Mayo Clinic notes that examples of good core-muscle exercises include planks, crunches and various body-weight exercises that don’t require any special equipment.

BackHero Pricing and Return Policy

At the time of publishing, a single BackHero sold for $49.99. Buying more of them brings better per-item discounts. Three cost $79.99 and five cost $109.99, meaning that the per-item price in a five-pack is around $22 instead of the $49.99 you’d pay for one brace.

An important thing to note is that BackHero advertises their posture correctors at 50% off. This discount is already calculated into the price. So, if it says one brace is $49.99, it’s $49.99 and not $24.99.

Each posture corrector comes with free shipping.

Returning your BackHero has to take place within 30 days of receiving it in the mail. The main catch to their return policy is that you’ll only get a refund if the posture corrector is unused. If you’ve used it, then your options are limited to exchanges.

Whichever the case, you’ll run into one major snag that may make returns and refunds too expensive: shipping. You have to cover the cost of sending the posture corrector back.

Because the company behind BackHero is based in Europe, you’ll have to ship to Estonia, which will cost you at least $24 when shipping from the United States in a box with no sides longer than 12 inches.

Basically, shipping a return will cost you half of what you paid to use the BackHero. With this in mind, we think it’s best if you’re 100 percent certain you will keep your posture corrector. Trying it with the mentality that you’ll return it doesn’t make a lot of financial sense considering the international shipping costs.

Comparing the BackHero to Other Posture Correctors

Posture correctors are an interesting genre because you have more traditional options that resemble back braces but you also have small devices that you attach to your back that buzz when you start to lean forward and, it is assumed, fall into bad posture.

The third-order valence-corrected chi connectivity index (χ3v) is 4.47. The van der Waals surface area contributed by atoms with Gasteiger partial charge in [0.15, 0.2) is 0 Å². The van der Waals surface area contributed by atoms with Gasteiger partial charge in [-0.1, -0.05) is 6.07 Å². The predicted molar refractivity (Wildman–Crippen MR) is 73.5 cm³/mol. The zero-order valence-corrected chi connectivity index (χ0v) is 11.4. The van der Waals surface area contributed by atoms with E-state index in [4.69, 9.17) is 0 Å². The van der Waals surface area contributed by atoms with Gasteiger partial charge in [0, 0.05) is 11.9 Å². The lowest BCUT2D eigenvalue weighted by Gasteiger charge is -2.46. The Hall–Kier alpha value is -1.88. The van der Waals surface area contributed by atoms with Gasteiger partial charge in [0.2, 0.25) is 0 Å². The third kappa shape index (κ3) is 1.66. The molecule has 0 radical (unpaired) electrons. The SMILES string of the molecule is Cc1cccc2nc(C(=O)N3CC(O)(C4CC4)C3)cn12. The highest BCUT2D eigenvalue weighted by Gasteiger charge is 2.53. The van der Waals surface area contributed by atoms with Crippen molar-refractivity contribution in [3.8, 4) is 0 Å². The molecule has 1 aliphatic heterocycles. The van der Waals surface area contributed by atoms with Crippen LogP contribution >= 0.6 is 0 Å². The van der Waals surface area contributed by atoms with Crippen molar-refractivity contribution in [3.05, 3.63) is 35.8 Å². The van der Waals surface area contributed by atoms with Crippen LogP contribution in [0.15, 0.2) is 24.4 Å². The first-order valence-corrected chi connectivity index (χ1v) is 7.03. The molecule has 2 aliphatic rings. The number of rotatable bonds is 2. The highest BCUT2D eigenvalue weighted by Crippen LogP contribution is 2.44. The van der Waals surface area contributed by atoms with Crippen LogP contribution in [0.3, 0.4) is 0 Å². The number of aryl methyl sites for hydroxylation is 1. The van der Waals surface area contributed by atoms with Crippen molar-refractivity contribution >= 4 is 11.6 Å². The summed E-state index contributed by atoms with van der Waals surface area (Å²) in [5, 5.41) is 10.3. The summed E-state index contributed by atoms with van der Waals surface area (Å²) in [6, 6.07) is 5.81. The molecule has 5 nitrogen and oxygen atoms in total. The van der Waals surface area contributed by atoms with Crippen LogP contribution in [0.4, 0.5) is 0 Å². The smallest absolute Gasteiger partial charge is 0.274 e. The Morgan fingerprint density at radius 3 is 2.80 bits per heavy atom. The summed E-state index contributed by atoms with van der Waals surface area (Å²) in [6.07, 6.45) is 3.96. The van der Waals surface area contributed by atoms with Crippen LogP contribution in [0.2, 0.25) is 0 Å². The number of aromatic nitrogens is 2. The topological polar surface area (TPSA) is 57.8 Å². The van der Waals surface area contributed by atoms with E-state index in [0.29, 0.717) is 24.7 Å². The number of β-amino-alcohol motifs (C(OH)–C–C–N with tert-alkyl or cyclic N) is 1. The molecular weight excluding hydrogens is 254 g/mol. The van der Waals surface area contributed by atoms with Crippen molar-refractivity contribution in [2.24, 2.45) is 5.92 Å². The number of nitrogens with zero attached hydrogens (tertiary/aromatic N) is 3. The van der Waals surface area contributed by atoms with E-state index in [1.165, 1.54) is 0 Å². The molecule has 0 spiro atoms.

Here’s a quick price list of brace-style posture correctors and buzz devices available on Amazon at the time of publishing:

  • Aroamas Back Posture Corrector: $24.99; 4.7 stars from 414 reviews
  • Soarrucy Back Brace Posture Corrector: $22.98; 4.7 stars from 371 reviews
  • Upright PRO Posture Trainer: $79.95; 4 stars from 656 reviews

Based on our comparison of the BackHero to these various top-ranked items on Amazon, we noticed that none of the three posture correctors/trainers in the above list come with magnets. Now, as one chiropractor pointed out, there is no definitive evidence that magnets can relieve pain. However, if you believe they do, then BackHero is the better choice.

Aside from that, we believe that the Araoamas and Soarrucy posture correctors offer the same function as the BackHero but at a lower price.

The Upright PRO, on the other hand, forces you to keep your back straight rather than relying on a brace.

According to the chiropractors with whom we spoke, this could be a better choice simply because it requires you to sit up straight via your own muscles. This means, in theory, those muscles will strengthen over time whereas a posture brace tends to weaken the muscles intended to give you good posture.

The Final Word: Examining the BackHero

Based on our research of this product and email conversations we had with chiropractors across the country, we believe this posture corrector’s greatest strength is that it could help have better posture while you’re wearing it. However, as chiropractor Dr. Cheryl Lee-Pow pointed out, you’ll need to add core-muscle workouts to your daily routine if you truly want to strengthen your back and create good posture.

We see the main downside to this product being its price tag. There are dozens of other back braces on Amazon that rate well among customers and cost half as much or more than the BackHero.